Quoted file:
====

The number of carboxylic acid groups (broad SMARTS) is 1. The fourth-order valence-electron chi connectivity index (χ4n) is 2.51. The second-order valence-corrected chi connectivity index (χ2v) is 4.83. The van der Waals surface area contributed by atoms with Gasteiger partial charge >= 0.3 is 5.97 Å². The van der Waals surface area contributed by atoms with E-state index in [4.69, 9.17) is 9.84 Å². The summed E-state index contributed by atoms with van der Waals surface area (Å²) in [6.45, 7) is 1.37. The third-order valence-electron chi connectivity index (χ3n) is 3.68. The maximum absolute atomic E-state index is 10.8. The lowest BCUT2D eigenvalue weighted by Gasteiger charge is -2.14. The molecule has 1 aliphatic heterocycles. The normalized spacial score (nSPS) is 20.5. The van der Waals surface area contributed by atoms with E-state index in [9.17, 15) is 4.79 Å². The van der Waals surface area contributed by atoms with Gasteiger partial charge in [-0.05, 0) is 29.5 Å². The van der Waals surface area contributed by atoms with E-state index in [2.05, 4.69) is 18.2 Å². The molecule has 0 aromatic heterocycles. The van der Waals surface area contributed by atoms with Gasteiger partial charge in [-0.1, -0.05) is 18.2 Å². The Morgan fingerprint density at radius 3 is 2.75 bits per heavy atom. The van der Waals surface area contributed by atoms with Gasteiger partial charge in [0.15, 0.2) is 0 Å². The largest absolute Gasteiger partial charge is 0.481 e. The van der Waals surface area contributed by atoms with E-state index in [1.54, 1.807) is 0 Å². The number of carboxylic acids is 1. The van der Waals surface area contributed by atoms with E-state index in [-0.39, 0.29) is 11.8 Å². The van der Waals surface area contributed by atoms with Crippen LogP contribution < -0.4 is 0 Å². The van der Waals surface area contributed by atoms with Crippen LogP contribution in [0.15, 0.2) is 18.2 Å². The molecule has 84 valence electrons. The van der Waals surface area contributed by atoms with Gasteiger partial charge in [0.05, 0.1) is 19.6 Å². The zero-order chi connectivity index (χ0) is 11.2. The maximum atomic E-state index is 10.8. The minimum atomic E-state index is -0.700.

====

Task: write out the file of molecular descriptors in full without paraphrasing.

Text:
The number of carboxylic acid groups (broad SMARTS) is 1. The fourth-order valence-electron chi connectivity index (χ4n) is 2.51. The second-order valence-corrected chi connectivity index (χ2v) is 4.83. The van der Waals surface area contributed by atoms with Gasteiger partial charge >= 0.3 is 5.97 Å². The van der Waals surface area contributed by atoms with E-state index in [4.69, 9.17) is 9.84 Å². The summed E-state index contributed by atoms with van der Waals surface area (Å²) in [6.45, 7) is 1.37. The third-order valence-electron chi connectivity index (χ3n) is 3.68. The maximum absolute atomic E-state index is 10.8. The lowest BCUT2D eigenvalue weighted by Gasteiger charge is -2.14. The molecule has 1 aliphatic heterocycles. The normalized spacial score (nSPS) is 20.5. The van der Waals surface area contributed by atoms with E-state index in [9.17, 15) is 4.79 Å². The van der Waals surface area contributed by atoms with Gasteiger partial charge in [-0.05, 0) is 29.5 Å². The van der Waals surface area contributed by atoms with E-state index in [2.05, 4.69) is 18.2 Å². The molecule has 0 aromatic heterocycles. The van der Waals surface area contributed by atoms with Gasteiger partial charge in [-0.1, -0.05) is 18.2 Å². The Morgan fingerprint density at radius 3 is 2.75 bits per heavy atom. The van der Waals surface area contributed by atoms with Gasteiger partial charge in [0.15, 0.2) is 0 Å². The largest absolute Gasteiger partial charge is 0.481 e. The van der Waals surface area contributed by atoms with E-state index in [1.54, 1.807) is 0 Å². The number of carboxylic acids is 1. The van der Waals surface area contributed by atoms with E-state index in [-0.39, 0.29) is 11.8 Å². The van der Waals surface area contributed by atoms with Crippen LogP contribution < -0.4 is 0 Å². The van der Waals surface area contributed by atoms with Crippen LogP contribution in [0.15, 0.2) is 18.2 Å². The molecule has 84 valence electrons. The van der Waals surface area contributed by atoms with Gasteiger partial charge in [0.05, 0.1) is 19.6 Å². The zero-order chi connectivity index (χ0) is 11.2. The maximum atomic E-state index is 10.8. The minimum atomic E-state index is -0.700.